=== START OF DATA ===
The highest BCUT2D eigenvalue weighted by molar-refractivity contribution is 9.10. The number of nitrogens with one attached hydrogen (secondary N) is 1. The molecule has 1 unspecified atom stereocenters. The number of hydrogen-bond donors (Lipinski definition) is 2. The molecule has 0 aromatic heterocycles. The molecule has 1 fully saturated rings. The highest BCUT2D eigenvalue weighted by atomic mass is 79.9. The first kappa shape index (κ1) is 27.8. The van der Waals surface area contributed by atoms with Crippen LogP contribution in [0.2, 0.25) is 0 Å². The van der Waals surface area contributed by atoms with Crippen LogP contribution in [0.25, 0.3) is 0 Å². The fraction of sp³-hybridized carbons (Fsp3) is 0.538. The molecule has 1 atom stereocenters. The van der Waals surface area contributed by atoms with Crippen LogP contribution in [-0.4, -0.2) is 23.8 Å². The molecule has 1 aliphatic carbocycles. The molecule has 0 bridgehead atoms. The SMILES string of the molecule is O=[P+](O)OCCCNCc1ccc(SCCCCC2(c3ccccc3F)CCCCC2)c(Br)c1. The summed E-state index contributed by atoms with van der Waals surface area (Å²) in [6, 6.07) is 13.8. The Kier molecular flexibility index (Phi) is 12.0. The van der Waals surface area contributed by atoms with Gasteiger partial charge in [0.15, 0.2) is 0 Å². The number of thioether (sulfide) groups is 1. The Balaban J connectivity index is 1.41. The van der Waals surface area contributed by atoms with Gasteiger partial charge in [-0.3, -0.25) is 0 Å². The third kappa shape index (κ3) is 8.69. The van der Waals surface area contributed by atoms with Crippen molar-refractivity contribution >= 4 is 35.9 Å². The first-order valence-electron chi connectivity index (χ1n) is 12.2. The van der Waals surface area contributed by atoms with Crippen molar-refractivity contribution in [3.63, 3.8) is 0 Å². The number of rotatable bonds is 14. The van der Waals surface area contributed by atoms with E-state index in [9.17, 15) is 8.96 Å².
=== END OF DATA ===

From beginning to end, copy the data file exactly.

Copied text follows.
The highest BCUT2D eigenvalue weighted by molar-refractivity contribution is 9.10. The number of nitrogens with one attached hydrogen (secondary N) is 1. The molecule has 1 unspecified atom stereocenters. The number of hydrogen-bond donors (Lipinski definition) is 2. The molecule has 0 aromatic heterocycles. The molecule has 1 fully saturated rings. The highest BCUT2D eigenvalue weighted by atomic mass is 79.9. The first kappa shape index (κ1) is 27.8. The van der Waals surface area contributed by atoms with Crippen LogP contribution in [0.2, 0.25) is 0 Å². The van der Waals surface area contributed by atoms with Crippen LogP contribution in [0.25, 0.3) is 0 Å². The fraction of sp³-hybridized carbons (Fsp3) is 0.538. The molecule has 1 atom stereocenters. The van der Waals surface area contributed by atoms with Crippen LogP contribution in [-0.4, -0.2) is 23.8 Å². The molecule has 1 aliphatic carbocycles. The molecule has 0 bridgehead atoms. The SMILES string of the molecule is O=[P+](O)OCCCNCc1ccc(SCCCCC2(c3ccccc3F)CCCCC2)c(Br)c1. The summed E-state index contributed by atoms with van der Waals surface area (Å²) in [6, 6.07) is 13.8. The Kier molecular flexibility index (Phi) is 12.0. The van der Waals surface area contributed by atoms with Gasteiger partial charge in [0.15, 0.2) is 0 Å². The number of thioether (sulfide) groups is 1. The Balaban J connectivity index is 1.41. The van der Waals surface area contributed by atoms with Gasteiger partial charge in [-0.3, -0.25) is 0 Å². The third kappa shape index (κ3) is 8.69. The van der Waals surface area contributed by atoms with Crippen molar-refractivity contribution >= 4 is 35.9 Å². The first-order valence-electron chi connectivity index (χ1n) is 12.2. The van der Waals surface area contributed by atoms with Crippen molar-refractivity contribution in [3.63, 3.8) is 0 Å². The number of rotatable bonds is 14. The van der Waals surface area contributed by atoms with E-state index in [9.17, 15) is 8.96 Å².